Big decline in gaming on Facebook

Farmville and other games see a decline in users.

Social gaming had been one of the biggest growth areas in video games, but the category has recently fallen on hard times. Numerous top Facebook games have taken a steep dive in popularity over the last few months.

It’s not just the everyday ebb and flow of users between games, either. According to numbers from Inside Social Games, 23 of the 25 biggest Facebook games lost monthly average users in June, some by as much as 20%.

For many games, it’s the second month of decline, and although many are gaining ground in daily average users — indicating the players that remain are increasingly engaged with their games — the news is sure to have furrowed brows in social game development boardrooms around the world.

Industry observers point to Facebook itself for the declining numbers, specifically to a change the company made in March around social game notifications. Players are no longer hit with constant updates on every tiny happening in these games, a move Facebook described at the time as an effort to make interactions “more streamlined, clear, and less spammy for users.”

Most games quickly switched to email notifications, but not all their players have necessarily switched with them. The changes are bound to have reduced the visibility of Facebook games to many players.

But don’t expect the games to be going away. At this week’s unveiling of Apple’s newest iPhone, Zynga — which owns several of the affected games — took the wraps off its latest version of Farmville, which will run on the iPhone. Like many news and IM iPhone programs, Farmville will use the phone’s push notification system to keep iPhone farmers updated on their farm’s development.

Zynga’s also rolling out its newest game, Wild West-themed Frontierville, this week. Designed by Brian Reynolds, who gamers will remember for his work on strategy classics like Civilization II, it’s been dubbed “Oregon Trail meets Little House on the Prairie meets FarmVille.” It’s Reynolds’ first social game, and a deliberate attempt to reach a more diverse audience than existing social games have achieved. He’s hoping as many as five million Facebookers will try the game this week alone.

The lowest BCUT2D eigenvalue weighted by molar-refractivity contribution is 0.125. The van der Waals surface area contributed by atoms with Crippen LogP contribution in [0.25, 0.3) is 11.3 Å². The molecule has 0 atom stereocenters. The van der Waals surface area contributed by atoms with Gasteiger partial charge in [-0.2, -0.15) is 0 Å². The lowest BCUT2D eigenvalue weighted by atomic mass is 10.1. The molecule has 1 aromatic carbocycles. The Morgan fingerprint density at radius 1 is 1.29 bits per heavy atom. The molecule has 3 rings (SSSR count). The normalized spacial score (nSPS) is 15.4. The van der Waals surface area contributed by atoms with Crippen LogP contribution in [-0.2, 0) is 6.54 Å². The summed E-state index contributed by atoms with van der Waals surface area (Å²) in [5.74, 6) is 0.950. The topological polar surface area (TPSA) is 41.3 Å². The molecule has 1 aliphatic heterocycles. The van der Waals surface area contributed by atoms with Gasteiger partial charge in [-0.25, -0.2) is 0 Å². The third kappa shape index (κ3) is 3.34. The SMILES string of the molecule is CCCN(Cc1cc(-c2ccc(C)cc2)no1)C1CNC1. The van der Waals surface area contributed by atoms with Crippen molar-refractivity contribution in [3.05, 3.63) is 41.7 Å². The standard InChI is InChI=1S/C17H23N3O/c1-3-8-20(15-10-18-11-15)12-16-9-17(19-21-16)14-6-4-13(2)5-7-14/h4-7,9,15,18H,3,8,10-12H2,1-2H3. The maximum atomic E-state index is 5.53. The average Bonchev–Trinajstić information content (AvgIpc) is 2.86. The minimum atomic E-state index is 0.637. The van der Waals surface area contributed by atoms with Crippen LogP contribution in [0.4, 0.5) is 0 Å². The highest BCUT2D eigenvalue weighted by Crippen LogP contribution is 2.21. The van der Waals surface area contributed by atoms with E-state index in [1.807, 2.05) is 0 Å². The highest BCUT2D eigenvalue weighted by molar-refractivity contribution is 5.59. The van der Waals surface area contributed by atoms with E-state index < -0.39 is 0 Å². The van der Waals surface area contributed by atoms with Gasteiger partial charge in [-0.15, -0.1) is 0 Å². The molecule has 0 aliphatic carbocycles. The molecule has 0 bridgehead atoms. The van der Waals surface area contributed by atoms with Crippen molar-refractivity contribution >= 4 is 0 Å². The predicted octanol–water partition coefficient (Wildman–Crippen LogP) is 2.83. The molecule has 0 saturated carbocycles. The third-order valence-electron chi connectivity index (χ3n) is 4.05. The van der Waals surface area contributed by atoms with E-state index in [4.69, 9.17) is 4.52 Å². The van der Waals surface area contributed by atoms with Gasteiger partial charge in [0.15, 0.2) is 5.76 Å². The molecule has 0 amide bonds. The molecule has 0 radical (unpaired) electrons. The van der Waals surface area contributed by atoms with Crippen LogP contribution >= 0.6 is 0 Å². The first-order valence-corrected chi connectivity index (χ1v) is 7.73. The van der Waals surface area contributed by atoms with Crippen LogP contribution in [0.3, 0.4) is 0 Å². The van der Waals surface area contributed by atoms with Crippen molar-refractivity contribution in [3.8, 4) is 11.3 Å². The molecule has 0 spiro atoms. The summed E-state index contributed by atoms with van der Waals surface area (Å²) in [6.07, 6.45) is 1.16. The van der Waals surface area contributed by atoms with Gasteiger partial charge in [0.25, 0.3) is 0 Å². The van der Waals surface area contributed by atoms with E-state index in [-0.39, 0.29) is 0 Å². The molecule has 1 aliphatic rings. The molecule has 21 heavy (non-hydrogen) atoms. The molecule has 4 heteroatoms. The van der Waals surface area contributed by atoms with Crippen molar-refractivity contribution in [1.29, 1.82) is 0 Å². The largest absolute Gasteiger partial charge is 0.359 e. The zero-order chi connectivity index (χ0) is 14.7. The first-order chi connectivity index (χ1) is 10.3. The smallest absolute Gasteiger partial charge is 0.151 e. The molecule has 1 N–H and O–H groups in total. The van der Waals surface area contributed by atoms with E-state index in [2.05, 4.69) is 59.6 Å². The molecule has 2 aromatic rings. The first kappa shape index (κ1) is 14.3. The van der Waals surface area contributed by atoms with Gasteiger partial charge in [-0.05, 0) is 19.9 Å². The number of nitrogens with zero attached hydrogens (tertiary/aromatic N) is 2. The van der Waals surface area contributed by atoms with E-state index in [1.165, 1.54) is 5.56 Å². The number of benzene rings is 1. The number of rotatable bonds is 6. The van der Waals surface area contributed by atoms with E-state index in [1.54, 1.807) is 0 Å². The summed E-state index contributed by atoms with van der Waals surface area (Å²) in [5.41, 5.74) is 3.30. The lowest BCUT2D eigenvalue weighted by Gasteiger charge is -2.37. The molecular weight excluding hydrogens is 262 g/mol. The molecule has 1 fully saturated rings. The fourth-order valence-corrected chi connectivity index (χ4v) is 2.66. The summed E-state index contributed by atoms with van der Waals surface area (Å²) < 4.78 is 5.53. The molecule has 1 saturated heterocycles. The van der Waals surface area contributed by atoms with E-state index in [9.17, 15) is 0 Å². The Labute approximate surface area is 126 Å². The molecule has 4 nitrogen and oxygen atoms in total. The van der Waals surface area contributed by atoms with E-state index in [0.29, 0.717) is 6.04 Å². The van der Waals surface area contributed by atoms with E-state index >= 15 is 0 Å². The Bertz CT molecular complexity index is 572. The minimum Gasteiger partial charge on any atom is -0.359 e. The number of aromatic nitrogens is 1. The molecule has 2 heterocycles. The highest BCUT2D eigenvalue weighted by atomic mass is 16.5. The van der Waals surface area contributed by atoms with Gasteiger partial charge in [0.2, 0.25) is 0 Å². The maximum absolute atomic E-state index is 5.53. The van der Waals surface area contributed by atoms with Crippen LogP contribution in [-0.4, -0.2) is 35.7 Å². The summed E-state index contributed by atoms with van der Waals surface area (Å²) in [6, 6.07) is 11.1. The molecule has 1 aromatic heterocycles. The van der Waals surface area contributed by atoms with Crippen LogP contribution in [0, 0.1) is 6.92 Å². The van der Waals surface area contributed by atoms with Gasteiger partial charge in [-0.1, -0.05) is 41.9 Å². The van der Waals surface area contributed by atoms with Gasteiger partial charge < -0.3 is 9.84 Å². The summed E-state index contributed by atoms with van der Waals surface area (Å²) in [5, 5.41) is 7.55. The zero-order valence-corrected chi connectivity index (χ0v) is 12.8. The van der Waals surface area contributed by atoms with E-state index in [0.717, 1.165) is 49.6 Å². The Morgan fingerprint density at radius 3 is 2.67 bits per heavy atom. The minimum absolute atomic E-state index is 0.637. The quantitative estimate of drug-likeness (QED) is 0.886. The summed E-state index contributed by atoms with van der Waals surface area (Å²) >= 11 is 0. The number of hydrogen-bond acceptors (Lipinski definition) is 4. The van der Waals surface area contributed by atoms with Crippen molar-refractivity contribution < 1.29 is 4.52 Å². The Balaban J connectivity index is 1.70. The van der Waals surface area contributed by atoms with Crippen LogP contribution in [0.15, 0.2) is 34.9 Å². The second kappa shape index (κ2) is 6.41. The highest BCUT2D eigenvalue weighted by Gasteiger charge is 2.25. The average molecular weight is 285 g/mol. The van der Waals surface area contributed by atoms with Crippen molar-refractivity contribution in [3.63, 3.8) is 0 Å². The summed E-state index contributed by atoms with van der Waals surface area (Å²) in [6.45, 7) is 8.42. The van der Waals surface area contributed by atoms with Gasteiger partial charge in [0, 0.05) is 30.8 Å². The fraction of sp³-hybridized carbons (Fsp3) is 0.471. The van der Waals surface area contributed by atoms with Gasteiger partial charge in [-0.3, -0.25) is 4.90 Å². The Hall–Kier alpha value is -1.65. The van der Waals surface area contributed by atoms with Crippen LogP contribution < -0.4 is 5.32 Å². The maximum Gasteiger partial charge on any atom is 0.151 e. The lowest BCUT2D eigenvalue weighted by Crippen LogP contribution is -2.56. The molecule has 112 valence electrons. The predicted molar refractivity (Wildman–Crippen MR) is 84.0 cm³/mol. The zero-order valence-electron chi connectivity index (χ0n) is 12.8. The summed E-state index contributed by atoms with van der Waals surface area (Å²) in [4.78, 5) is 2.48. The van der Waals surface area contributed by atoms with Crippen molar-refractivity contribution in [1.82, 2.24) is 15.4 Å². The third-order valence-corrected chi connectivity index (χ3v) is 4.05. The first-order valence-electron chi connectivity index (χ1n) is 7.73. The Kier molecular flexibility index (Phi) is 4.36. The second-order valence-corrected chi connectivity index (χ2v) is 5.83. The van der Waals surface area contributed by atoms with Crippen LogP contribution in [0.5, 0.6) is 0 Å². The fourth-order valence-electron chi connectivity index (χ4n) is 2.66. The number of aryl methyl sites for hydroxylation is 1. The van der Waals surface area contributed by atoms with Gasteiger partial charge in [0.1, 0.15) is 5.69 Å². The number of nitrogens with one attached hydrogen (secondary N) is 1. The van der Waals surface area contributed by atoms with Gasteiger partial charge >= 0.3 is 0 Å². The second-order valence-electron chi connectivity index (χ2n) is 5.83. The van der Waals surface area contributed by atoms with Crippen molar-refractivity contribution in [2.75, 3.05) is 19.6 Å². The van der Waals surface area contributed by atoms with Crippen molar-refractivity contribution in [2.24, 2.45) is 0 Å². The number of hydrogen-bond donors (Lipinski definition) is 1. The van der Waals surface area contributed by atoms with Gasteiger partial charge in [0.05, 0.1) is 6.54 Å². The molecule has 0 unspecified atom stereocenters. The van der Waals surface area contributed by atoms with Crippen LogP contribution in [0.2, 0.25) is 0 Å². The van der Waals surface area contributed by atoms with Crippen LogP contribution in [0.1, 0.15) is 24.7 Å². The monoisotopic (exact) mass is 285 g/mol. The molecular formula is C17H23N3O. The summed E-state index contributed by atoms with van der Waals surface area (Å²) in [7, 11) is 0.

The surprise decline has largely spared the abundance of smaller Facebook games, many of which continue to post significant gains in daily users. Notable climbers include Zynga’s Mafia Wars — one of the original breakout social networking hits — and new titles like EA Sports’ FIFA Superstars, released to coincide with the coming World Cup.


More than half of the 25 largest games on Facebook lost users in April, but the trend picked up last month.

Is the Facebook platform collapsing? That’s not what the data is showing. Social game developers of all sizes continue to see growth (check out our weekly top 20 lists for more on that).

Why, then, are so many of the largest games losing so many users? One reason could just be age. Almost all of these apps were launched last year. Game lifespan varies depending on genre, quality, the number of updates, and other factors — and some of these titles, like Restaurant City and Farm Town, are more than a year old.